The end of the year is the time to reflect on the past while the beginning of the year is time to reflect on the future.
So how did your portfolio do last year? The Dow Jones Industrial Average for US stocks hit 16,576 with a 26-per-cent gain for the year, the best year since 1996. By comparison, the Hang Seng Index was up 3 per cent, Tokyo’s Nikkei did best at 57 per cent and the Malaysian Bursa ended up 10.5 per cent higher, just a tad off its record.
On the other hand, the fastest growing economy in the world had the worst performance – the Shanghai Ashare index closed the year at minus-8 per cent. Gold prices fell 27 per cent to $1,196 per ounce, whilst property prices seemed to have done well in the US and in China. Bond prices are now extremely shaky, with the JPM Global Aggregate Bond Index falling by 2 per cent during the year.
What is going on?
The answer has to be quantitative easing (QE) by advanced countries’ central banks. The world is still flush with liquidity and since investors are uncertain, they have reversed their investments in commodities such as gold, avoided bonds because of forecast rises in interest rates and essentially piled into stocks.
Individual investors like you and I tend to forget that today’s market is essentially driven by large institutional investors, including fast traders with computer-driven algorithms that have better information and can trade in and out faster and cheaper. It’s no surprise that the retail investors who have traditionally driven Asian markets have been moved towards the sidelines.
Even institutional investors are not equal. Insurance companies and managers of long-term funds like pension funds are by and large highly regulated, with restrictions on what they can and cannot buy. So it’s not surprising that today’s biggest money managers are even larger than banks. Black Rock, the largest independent fund manager, looks after nearly $4 trillion – more than most banks in emerging markets.
There are of course two types of asset management – active (where managers use their judgement to actively invest on your behalf) and passive (where they simply follow the market indices or buy Exchange Traded Funds that track market indices). On average, passive managers did better over the last decade, according to a Towers-Perrin study of top 500 global asset managers.
So should we trust the market experts? I have for years been reading Byron Wien’s influential annual predictions for 10 surprises for the year. Byron used to be top investment pundit for Morgan Stanley but is now working for Blackstone. His “surprises” are defined as events the average investor reckons have a one-third chance of change, but which he believes have more than a 50 per cent possibility of change happening. He got roughly seven out of 10 wrong in 2013, the more significant miss-calls being the price of gold, a possible drop in the S&P500, the price of oil and the A share index.
Bill Gross, a top bond fund manager, pointed out that retail investors tend to be conservative, focusing largely on safe portfolios such as investment-grade and high-yield bonds and stocks. But institutional investors have gravitated instead into alternative assets, hedge funds and more unconventional assets. Unfortunately, all these assets are “based on artificially low interest rates”. So if low interest rate policies are reversed, investors have to be prepared.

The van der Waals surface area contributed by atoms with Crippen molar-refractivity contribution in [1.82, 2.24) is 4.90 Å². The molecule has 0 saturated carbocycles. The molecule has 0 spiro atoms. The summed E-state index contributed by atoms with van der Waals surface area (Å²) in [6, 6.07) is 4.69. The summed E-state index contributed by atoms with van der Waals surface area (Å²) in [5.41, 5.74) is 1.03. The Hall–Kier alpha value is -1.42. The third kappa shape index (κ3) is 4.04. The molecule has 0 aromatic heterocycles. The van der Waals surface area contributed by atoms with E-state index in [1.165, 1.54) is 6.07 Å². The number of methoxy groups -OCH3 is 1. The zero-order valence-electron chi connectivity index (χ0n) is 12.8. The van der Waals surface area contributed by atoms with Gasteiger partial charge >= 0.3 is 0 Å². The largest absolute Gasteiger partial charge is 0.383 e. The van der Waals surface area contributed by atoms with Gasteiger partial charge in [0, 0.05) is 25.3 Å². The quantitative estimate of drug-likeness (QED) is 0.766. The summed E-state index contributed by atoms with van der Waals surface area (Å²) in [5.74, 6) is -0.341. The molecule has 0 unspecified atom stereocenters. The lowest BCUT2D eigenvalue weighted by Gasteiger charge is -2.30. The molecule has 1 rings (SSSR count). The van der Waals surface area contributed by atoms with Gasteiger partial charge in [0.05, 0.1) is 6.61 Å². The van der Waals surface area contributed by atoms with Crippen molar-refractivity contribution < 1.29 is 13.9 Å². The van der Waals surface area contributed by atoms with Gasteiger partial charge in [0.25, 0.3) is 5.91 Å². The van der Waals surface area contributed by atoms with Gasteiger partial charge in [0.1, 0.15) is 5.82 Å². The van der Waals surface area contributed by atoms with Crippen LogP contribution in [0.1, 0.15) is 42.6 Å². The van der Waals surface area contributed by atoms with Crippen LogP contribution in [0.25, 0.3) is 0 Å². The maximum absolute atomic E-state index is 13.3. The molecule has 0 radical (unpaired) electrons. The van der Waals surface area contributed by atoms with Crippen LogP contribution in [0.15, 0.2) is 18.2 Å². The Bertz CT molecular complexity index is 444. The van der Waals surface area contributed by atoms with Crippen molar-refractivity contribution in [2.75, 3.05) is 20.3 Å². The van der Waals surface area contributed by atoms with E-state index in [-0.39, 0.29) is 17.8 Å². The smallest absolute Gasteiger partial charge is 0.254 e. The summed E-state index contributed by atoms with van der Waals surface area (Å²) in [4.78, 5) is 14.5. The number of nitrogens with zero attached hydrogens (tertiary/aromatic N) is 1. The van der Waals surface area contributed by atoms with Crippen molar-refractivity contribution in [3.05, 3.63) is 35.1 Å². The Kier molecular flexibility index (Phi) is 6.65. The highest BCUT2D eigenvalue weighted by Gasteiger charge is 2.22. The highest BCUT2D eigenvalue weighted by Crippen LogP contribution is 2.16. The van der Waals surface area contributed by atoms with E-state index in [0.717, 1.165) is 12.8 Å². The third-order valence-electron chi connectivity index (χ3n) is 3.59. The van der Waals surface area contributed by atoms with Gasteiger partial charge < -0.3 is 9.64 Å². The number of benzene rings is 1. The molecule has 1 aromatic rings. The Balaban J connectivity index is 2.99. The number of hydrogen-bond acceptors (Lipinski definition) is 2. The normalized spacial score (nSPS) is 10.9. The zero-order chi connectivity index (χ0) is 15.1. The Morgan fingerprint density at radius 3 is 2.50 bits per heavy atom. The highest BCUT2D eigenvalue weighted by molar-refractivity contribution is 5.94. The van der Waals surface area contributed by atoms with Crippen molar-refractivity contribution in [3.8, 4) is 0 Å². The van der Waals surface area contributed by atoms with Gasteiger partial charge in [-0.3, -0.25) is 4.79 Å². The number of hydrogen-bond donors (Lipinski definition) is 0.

He rightly points out that the advanced countries’ central banks are “basically telling investors that they have no alternative but to invest in riskier assets or to lever high quality assets”. But if they withdraw or “taper” QE, then higher interest rates will cause a reversal of investment prices and also spark de-leveraging.
In other words, in order to bail out the world and keep the advanced economies afloat, their central banks are asking global investors to bear quite a lot of the risks on the downside. The smart money might be able to get out fast enough, but most retail investors do not have the skills to time their investments right.
So what should the retail investor do?
Peter Churchouse, who writes one of the best reports on Asia – the Asia Hard Assets Report – backed his son’s advice to “Buy good companies with strong earnings, strong growth and rock solid management. The world will go on”.
But how do we know which companies have rock solid management? My answer: Watch not what the annual report says, but look at what the management does. I have always tended to shy away from companies with high-profile CEOs who tend to win “Manager of the Year” awards.
There is, of course, no substitute for your own in-depth research and looking for yourself how the company or the economy that it operates in is doing. The consumer, or “tourist”, is still the best investor, because seeing for yourself gives you a feel of what is right or wrong with the country, while visiting the retail outlet, getting a sense of the service quality and the employee attitude, gives you firsthand knowledge of what is right or wrong with the company you are investing in.
My favourite economy in Asia right now? It has to be Indonesia. I spent nearly 10 days over Christmas going through the markets of the most densely populated cities in Java and my conclusion is that Indonesia is on the move – literally. The population is young, mobile and connected. Every other shop seems to be selling mobile phones, cars or motorbikes. The quality of the shops, design and service has steadily improved over the years. And despite the coming elections, there is hope for change.
Thus my bet for 2014 is that if we stick to the better-run companies in the stronger economies, we should be better prepared for the coming tapering of QE.
Andrew Sheng is president of the Fung Global Institute.